High Plains Drifter

disclaimer:  "The meteorological views/forecast thinking expressed are those solely of the author of this blog
and do not necessarily represent those of official National Weather Service forecast products,
therefore read and enjoy at your own risk and edification!"

May 25, 2005

Short chase trip May 26-27

Filed under: Storm Chasing — storm300 @ 10:03 pm

Well, after much interpretation of the models, it looks like a very interesting setup in New Mexico the next couple of days. I am off work tomorrow (Thurs. 26th) and Friday 27th, and have decided to join my friends Jon Smith, Rob Mitchell, and Mitch Daszewski, who are currently on their week-long chase trip.

The last two days have been quite fruitful for them on the High Plains of southeastern Colorado and northeastern New Mexico. On Tuesday, 24th, they intercepted several supercell thunderstorms, including near Joes, CO during the mid-afternoon hours: (pictures below are from Mitch’s camera cell-phone)

They ended the chase day intercepting a monster supercell thunderstorm northeast of Lamar, CO near Sheridan Lake:

Today, they chased a couple of nice supercells between Las Vegas and Santa Rosa, New Mexico. This same area looks quite good tomorrow as well, and is my preliminary target. I will leave Dodge City around 7:00am to meet up with the guys.

My friend Matt Crowther is also out there with his wife Betsy, and they also intercepted those beautiful storms the past couple of days to mark the beginning of their chase vacation. See his chase blog for his accounts… as well as his awesome photographs from Eastern Colorado on the 24th


May 22, 2005

Storm Chase (sort of) – May 21

Filed under: Chase Accounts,Storm Chasing — storm300 @ 6:34 am

Kinda sort of a storm chase, I guess. I ventured outside of Dodge at 6:30pm when I noticed small Cb’s (Cumulonimbus) going up about 30 miles northeast of town. By 7:30pm or so, all this activity pretty much evaporated, but a small supercell thunderstorm did persist farther east near Lyons, KS, which I opted not to chase given the fact that I had to be back in Dodge to work a midnight shift. Nevertheless, I did click a few releases of the shutter on the D70 while I was out and about…


Storm Chase – May 17

Filed under: Chase Accounts,Storm Chasing — storm300 @ 6:21 am

(to view full-size images, right click "View Image" if using Firefox)

I left DDC around 12:30 and drove to my target area near Oberlin, KS. I
did see the first Cu develop right around this area upon arrival, and
after pulling up a radar image on StormLab and seeing the myriad of
fine-lines that Rogelio talked about, I figured I was at the southern
edge of the best area. Did see the North Platte complex in the distant
NW, but as I approached McCook, I decided just to stick down here closer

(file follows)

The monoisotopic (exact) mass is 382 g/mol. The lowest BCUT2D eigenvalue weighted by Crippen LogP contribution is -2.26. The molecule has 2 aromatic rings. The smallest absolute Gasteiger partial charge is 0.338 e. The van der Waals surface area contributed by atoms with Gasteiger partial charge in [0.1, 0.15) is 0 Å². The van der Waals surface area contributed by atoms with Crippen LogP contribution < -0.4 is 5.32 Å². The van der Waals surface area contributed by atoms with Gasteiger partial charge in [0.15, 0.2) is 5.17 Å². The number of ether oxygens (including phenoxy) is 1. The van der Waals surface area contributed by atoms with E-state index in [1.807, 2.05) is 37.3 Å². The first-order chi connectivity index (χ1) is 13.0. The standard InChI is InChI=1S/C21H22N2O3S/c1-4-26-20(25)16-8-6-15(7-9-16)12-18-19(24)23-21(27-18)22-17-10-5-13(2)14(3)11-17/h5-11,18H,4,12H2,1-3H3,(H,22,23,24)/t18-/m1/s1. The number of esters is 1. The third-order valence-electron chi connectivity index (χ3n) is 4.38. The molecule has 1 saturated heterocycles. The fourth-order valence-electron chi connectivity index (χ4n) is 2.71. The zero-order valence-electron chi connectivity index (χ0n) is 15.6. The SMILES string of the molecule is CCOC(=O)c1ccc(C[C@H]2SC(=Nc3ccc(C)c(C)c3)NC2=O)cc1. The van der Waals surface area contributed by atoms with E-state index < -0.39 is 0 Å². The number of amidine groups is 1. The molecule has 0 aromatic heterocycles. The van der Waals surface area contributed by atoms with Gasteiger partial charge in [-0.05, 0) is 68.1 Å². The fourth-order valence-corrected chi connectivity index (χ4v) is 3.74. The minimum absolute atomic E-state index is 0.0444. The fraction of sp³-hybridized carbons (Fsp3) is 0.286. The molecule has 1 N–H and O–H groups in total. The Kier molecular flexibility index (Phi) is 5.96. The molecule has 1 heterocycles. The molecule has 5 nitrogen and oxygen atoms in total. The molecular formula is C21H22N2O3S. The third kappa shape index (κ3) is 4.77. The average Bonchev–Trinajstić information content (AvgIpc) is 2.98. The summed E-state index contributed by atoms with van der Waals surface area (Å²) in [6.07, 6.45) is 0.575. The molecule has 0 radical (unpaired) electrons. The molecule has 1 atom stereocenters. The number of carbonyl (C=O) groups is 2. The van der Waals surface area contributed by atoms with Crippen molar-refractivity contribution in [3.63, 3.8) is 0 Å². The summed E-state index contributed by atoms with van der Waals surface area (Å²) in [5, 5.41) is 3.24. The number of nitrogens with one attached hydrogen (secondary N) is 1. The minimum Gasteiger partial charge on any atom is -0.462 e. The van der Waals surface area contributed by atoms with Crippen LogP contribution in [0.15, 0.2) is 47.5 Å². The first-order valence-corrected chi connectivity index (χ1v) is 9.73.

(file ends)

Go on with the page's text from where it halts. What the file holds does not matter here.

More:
to my target. The storm(s) that ultimately became the Lexington-Cozad
stuff first initiated near Stockville (~25 NE MCK).

I followed this to Farnam, and by this time an elonged area of updraft
was now extending SSW-ward. I contined east to Eustis and the Johnson
Lake area southwest of Lexington…

By the time I reached I-80, it was a full-blown quasi-linear cluster of
high-based storms and the dust was really beginning to limit the
contrast/visib. I exited I-80 at Overton, and the dust limited
visibility to less than a mile numerous times around town. I had a hard
time opening my door to get out of the car. I pulled up a radar/metar
overlay on StormLab and EAR and HDE were both like 15033G43KT.

I continued east to the Odessa area where I finally got back into better
visibility. By this time, a new area was developing off to the
southwest near Holdrege. This structure associated with this storm was
more picturesque now that the sun was getting lower.

I stopped again on the southwest side of Kearney, at the Kearney Event
Center parking lot just before sunset with this view…

And then about 15 minutes later, looking west from about 5 miles east of

I stopped for a brief bit at around midnight near Hill City for some
lightning on my way home…


May 17, 2005

Chaseday Forecast: May 17

Filed under: Chase Forecasts/Outlooks,Storm Chasing — storm300 @ 12:19 pm

Today is a chase day. I will be leaving Dodge City shortly, heading north to an area from Colby, KS to McCook, NE. Low level moisture will be lacking for tornadoes, it appears, however with a strong upper level disturbance moving into the high plains, good convergence and adequate instability and shear should support a decent supercell or two. I will be in search of "tail-end Charlie", a term storm chasers like to coin for the "end-of-the-line" southernmost storm that usually has the best environment to be a sustained longer-lived supercell. We’ll see what happens… at this point, it looks like tail-end Charlie will be vey near the NE/KS border… *maybe* as far south as I-70, but we’ll see. I don’t like the heavy cirro-stratus sheild moving into western KS at this time… but by 5pm, I think this will be less of a problem. -Mu